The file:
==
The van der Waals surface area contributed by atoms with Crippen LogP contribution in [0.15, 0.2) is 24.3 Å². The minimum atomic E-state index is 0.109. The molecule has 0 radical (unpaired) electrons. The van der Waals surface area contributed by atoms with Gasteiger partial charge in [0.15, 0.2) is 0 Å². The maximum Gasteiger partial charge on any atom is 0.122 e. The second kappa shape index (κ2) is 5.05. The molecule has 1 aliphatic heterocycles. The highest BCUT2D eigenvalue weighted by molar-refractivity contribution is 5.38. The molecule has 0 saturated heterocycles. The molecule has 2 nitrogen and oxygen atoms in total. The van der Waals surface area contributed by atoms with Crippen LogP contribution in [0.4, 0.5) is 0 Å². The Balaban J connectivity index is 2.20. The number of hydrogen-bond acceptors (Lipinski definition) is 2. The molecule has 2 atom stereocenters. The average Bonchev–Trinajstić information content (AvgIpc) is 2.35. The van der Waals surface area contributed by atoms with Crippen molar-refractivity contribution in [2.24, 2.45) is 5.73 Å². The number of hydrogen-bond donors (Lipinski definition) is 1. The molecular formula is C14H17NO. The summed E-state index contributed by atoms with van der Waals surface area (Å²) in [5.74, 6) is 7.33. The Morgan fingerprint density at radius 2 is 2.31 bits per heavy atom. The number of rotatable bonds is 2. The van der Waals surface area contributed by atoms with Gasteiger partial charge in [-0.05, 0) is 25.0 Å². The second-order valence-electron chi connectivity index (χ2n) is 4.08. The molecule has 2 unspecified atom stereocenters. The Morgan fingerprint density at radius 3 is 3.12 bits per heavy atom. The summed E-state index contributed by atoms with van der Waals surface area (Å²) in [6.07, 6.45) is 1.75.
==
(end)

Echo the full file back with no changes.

The van der Waals surface area contributed by atoms with Crippen LogP contribution in [0.15, 0.2) is 24.3 Å². The minimum atomic E-state index is 0.109. The molecule has 0 radical (unpaired) electrons. The van der Waals surface area contributed by atoms with Gasteiger partial charge in [0.15, 0.2) is 0 Å². The maximum Gasteiger partial charge on any atom is 0.122 e. The second kappa shape index (κ2) is 5.05. The molecule has 1 aliphatic heterocycles. The highest BCUT2D eigenvalue weighted by molar-refractivity contribution is 5.38. The molecule has 0 saturated heterocycles. The molecule has 2 nitrogen and oxygen atoms in total. The van der Waals surface area contributed by atoms with Crippen LogP contribution in [0.4, 0.5) is 0 Å². The Balaban J connectivity index is 2.20. The number of hydrogen-bond acceptors (Lipinski definition) is 2. The molecule has 2 atom stereocenters. The average Bonchev–Trinajstić information content (AvgIpc) is 2.35. The van der Waals surface area contributed by atoms with Crippen molar-refractivity contribution in [2.24, 2.45) is 5.73 Å². The number of hydrogen-bond donors (Lipinski definition) is 1. The molecular formula is C14H17NO. The summed E-state index contributed by atoms with van der Waals surface area (Å²) in [5.74, 6) is 7.33. The Morgan fingerprint density at radius 2 is 2.31 bits per heavy atom. The number of rotatable bonds is 2. The van der Waals surface area contributed by atoms with Gasteiger partial charge in [-0.05, 0) is 25.0 Å². The second-order valence-electron chi connectivity index (χ2n) is 4.08. The molecule has 2 unspecified atom stereocenters. The Morgan fingerprint density at radius 3 is 3.12 bits per heavy atom. The summed E-state index contributed by atoms with van der Waals surface area (Å²) in [6.07, 6.45) is 1.75.